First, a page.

A screenshot from Twitter's Source code showing that links get marked as spam unless the person tweeting is verified or the tweet has gotten a lot of engagement already
Source: Twitter’s open-sourced code.

But you WANT people to visit your game’s website or your store page and Twitter has been one of your most successful platforms in reaching new players. How do you go about it?

Possible solutions

The most obvious solution is to reply to your own tweet with your link(s).


  • It’s easy
  • You don’t have to dedicate characters to it in your main tweet
  • Your main tweet will look cleaner and feels less like an advertisement


  • Not everyone will open the thread to see the link(s)
  • It still doesn’t get a lot of impressions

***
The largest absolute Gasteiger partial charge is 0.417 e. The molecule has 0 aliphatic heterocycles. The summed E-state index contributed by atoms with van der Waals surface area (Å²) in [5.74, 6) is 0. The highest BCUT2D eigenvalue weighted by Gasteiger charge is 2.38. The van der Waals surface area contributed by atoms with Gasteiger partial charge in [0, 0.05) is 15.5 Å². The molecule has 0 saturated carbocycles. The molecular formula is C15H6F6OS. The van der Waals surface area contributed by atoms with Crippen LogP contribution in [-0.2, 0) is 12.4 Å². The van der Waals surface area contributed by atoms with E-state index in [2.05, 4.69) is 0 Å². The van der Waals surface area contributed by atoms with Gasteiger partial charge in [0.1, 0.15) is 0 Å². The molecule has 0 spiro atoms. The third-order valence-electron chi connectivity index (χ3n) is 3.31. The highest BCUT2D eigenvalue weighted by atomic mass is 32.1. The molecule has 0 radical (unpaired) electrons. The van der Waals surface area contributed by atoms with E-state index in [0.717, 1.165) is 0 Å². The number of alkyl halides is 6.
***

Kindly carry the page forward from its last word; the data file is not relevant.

• It won’t be long before Twitter cracks down on this workound ( there seems to be proof this is already happening)

Conclusion: Go ahead and try it, but use it sparingly and don’t just drop links below all of your tweets. Wait for it to reach a decent amount of people first.

trifox reply with link
Source: @Trifoxgame

Plan B is to mention that a link is in your Twitter Bio and include the link there.


  • You don’t have to spend time copying your link(s)
  • You’re more likely to get a follow out of it


  • Only suitable for your main website or store link, not for specific Call To Actions like “help vote for us in this audience award”
  • “Visit profile” behaviour is usually low on Twitter
  • People don’t like “Link in Bio” on Instagram, they won’t appreciate it being used too often on Twitter as well

Or, you could include the link in your image or video!
Bonus: images & video get a x2 boost in visibility